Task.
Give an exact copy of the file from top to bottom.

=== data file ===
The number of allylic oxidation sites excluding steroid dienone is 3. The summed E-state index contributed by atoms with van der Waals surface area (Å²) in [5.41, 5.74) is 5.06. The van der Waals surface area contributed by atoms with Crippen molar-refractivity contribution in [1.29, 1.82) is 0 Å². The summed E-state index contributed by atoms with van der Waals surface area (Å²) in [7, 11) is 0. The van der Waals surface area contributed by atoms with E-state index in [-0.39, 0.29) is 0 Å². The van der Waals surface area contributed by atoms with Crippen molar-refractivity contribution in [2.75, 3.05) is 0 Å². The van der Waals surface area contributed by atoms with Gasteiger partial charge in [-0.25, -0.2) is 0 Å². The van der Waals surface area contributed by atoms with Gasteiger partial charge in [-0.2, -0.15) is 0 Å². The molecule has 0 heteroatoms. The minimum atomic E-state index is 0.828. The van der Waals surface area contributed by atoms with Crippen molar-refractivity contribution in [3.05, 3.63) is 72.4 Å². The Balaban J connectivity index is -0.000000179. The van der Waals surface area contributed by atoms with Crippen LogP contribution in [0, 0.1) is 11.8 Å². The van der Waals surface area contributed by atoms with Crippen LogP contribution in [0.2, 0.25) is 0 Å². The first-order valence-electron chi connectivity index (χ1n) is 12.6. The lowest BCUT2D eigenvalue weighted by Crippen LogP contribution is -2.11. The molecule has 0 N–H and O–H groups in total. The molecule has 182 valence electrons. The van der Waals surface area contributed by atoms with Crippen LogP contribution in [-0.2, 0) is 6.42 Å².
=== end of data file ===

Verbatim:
The number of allylic oxidation sites excluding steroid dienone is 3. The summed E-state index contributed by atoms with van der Waals surface area (Å²) in [5.41, 5.74) is 5.06. The van der Waals surface area contributed by atoms with Crippen molar-refractivity contribution in [1.29, 1.82) is 0 Å². The summed E-state index contributed by atoms with van der Waals surface area (Å²) in [7, 11) is 0. The van der Waals surface area contributed by atoms with E-state index in [-0.39, 0.29) is 0 Å². The van der Waals surface area contributed by atoms with Crippen molar-refractivity contribution in [2.75, 3.05) is 0 Å². The van der Waals surface area contributed by atoms with Gasteiger partial charge in [-0.25, -0.2) is 0 Å². The van der Waals surface area contributed by atoms with Gasteiger partial charge in [-0.2, -0.15) is 0 Å². The molecule has 0 heteroatoms. The minimum atomic E-state index is 0.828. The van der Waals surface area contributed by atoms with Crippen molar-refractivity contribution in [3.05, 3.63) is 72.4 Å². The Balaban J connectivity index is -0.000000179. The van der Waals surface area contributed by atoms with Crippen LogP contribution in [0, 0.1) is 11.8 Å². The van der Waals surface area contributed by atoms with Crippen LogP contribution in [0.2, 0.25) is 0 Å². The first-order valence-electron chi connectivity index (χ1n) is 12.6. The lowest BCUT2D eigenvalue weighted by Crippen LogP contribution is -2.11. The molecule has 0 N–H and O–H groups in total. The molecule has 182 valence electrons. The van der Waals surface area contributed by atoms with Crippen LogP contribution in [-0.2, 0) is 6.42 Å².